Besides that, I like Safari a lot. It has a clean, minimal UI, it’s really fast, and although I am one of the people who wish Safari had favicons on tabs, that’s not a deal-breaker for me. I also appreciate the new pro-privacy features in version 11.
Speaking of privacy, what about Chrome? Since it’s made by Google, I don’t trust it one bit to protect my privacy and it’s also a battery hog, so Chrome only gets used when I absolutely need it (I keep both Firefox and Chrome installed for testing).
Earlier this year, I starting using a spreadsheet for managing my monthly bills that also includes a ledger for my bank account balance. The spreadsheet is a little awkward to view/edit on the iPhone, but I only use the mobile app to record transactions on the go and to check my balance so I’m primarily using Numbers on my Mac.
So far, I’m liking the spreadsheet approach to budgeting, and being able to track my bills and my spending with as little friction as possible has reduced a lot of stress in my life (there was a time when I was really bad at managing my finances). None of the finance apps out there meet my (admittedly basic) needs which is why I resorted to a custom spreadsheet. It has been working out well so far, but I think this area is ripe for a dedicated app that I may consider developing in the future.
I use the command-line every day, and while some people swear by iTerm 2, I haven’t had a reason to switch away from the default Terminal that comes with macOS. My daily Terminal usage is admittedly pretty basic though (I’m not SSH’ing into remote machines or anything like that).
The red-headed stepchild of macOS that everyone loves to hate, iTunes, is used to manage my local music library and to play said music. That’s it. It’s a little heavier than I would like, but it works well for my needs. I haven’t found an alternative music player for macOS that I like better. It could definitely be worse. It could be built with Electron.
Before writing this post, I didn’t realize just how few web apps I use. Apart from banking websites and things like that, it looks like I only use two web apps (and one is Electron-based, but I still consider it a “web” app). As a developer who primarily uses web technologies, this realization is a little strange. I guess I really do prefer native apps.
The project management app we use at work is Pivotal Tracker. I have used it for the past few years, so I am very familiar with it, but I’m not really a fan of the horizontally scrolling interface. It works well for our Agile/Scrum workflow, but I would have preferred a more “traditional” bug tracker interface.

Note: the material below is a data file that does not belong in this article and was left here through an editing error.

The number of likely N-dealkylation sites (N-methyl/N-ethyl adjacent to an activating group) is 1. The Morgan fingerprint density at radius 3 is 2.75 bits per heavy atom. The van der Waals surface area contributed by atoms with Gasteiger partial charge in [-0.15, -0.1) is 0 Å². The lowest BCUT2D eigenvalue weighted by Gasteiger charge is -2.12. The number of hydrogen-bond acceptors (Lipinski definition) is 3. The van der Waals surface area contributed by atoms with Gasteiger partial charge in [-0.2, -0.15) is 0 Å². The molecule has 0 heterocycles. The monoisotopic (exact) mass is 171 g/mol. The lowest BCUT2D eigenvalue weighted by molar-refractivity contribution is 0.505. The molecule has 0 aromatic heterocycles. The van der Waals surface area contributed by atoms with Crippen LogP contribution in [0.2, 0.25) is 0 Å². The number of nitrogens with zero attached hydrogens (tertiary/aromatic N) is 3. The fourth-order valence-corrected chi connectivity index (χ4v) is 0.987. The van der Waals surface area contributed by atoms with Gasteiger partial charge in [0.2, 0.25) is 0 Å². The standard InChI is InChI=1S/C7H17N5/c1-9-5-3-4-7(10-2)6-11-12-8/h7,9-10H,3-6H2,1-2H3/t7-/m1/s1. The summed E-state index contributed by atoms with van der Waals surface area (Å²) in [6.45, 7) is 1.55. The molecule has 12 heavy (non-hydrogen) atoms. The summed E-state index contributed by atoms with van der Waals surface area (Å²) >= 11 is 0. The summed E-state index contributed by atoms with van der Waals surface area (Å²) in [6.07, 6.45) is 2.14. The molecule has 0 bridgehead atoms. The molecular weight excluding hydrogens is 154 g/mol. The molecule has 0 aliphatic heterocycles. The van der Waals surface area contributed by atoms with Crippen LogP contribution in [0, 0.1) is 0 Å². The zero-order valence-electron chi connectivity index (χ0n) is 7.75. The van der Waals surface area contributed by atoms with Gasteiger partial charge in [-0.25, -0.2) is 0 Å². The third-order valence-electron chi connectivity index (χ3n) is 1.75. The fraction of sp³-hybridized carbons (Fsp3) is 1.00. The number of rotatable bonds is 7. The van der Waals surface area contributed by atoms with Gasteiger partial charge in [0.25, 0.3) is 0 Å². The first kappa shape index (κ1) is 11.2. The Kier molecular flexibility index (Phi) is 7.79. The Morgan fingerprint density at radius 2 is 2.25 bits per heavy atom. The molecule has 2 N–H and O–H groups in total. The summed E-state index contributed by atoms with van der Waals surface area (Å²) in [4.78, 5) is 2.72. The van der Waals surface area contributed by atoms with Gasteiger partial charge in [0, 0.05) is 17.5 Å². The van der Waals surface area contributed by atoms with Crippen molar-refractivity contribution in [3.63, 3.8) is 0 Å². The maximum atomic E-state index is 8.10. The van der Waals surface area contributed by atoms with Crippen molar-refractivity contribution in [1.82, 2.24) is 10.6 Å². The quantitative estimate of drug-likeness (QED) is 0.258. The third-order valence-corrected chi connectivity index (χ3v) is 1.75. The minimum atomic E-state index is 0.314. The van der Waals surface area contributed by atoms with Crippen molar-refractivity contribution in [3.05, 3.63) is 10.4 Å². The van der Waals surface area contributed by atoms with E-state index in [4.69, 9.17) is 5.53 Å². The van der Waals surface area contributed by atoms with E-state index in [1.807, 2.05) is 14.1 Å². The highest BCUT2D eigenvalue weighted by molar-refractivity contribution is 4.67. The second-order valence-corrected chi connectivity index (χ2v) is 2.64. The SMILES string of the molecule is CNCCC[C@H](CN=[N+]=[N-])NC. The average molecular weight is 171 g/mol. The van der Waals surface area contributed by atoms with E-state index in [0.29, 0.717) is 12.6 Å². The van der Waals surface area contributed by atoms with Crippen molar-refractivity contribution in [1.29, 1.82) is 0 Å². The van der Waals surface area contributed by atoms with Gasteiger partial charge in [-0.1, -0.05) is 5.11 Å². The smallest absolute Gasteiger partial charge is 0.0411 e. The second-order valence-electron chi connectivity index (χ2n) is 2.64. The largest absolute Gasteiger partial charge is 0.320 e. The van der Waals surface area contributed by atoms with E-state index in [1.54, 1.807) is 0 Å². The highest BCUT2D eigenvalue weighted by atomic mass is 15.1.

I work remotely, so it’s important for me to be able to communicate in real time with my team at the office. For that, I use Slack. We don’t have very active chat rooms (we’re all too busy working), so private messaging and conference calls are really all we use it for. With that said, it pains me that a chat app that has to be running all day takes up almost a whole gigabyte of my computer’s RAM. It looks like Slack 3.0 might address some of this when it comes out, but judging by the Activity Monitor screenshot in that article, it still looks pretty heavy to me.
We used to use Skype at work, but that gave us all kinds of problems, so maybe this really is the best solution. I’ve been meaning to check out the Slack IRC gateway to see how well it works, and if it does work well, I’ll only need to use the Slack app for voice calls and that would be nice.
As you can see, I use a lot of software! A lot more than I realized actually, and I use almost all of these apps every single day. With an exception of Calibre and SourceTree (for Mercurial), every app I use has several viable alternatives. The selection of software I use today is a culmination of years of trial and error and a heavy dose of personal preference. After taking the time to survey my most used software, a couple of things stuck out to me that I wasn’t consciously aware of before:
- I use very little “indie” software, which makes me sad. However, it’s not too surprising as the independent Mac app landscape seems pretty dry. Nowadays it’s common for the desktop version of an app to live on the web, and when it doesn’t, increasingly developers are turning to web app wrappers like Electron.
- The absence of web apps on this list besides the two work-mandated ones (Pivotal and Slack). As a developer who uses primarily web-based technologies, this was an eye opener for me. I’m going to take a step back soon and evaluate my developer priorities to see if I might want to start moving towards native app development in the future.
- I use a lot of Apple’s default apps. Sometimes they aren’t the best in comparison with third-party offerings, but are usually well designed and often integrate better with the operating system (for obvious reasons). For example, there are a ton of great email clients that have more features than Apple Mail, but since I don’t need those extra features, Mail fits my needs perfectly. As an example of great OS integration, Reminders never fails to give me a notification on my Mac or iPhone whereas notifications from third-party apps are never quite as reliable in my experience.
With an exception of Pivotal Tracker, which you probably haven’t heard of unless you were forced to use it at work, all of the apps I use regularly all well-known and widely used. I don’t use any software that you likely haven’t heard of yourself. Still, I wish more people would take the time to publish a detailed survey of the apps they use on a regular basis to shed some light on some lesser-known apps or give others ideas on how they might optimize their workflow.
All in all, this was a useful exercise for me to see what my software priorities are, and it may help shape how I approach software development in the future. It’s clear that I value software that is well designed, low friction, memory/energy efficient, and is performant. Going forward, I will try to make sure any software I develop personally exhibits these same qualities.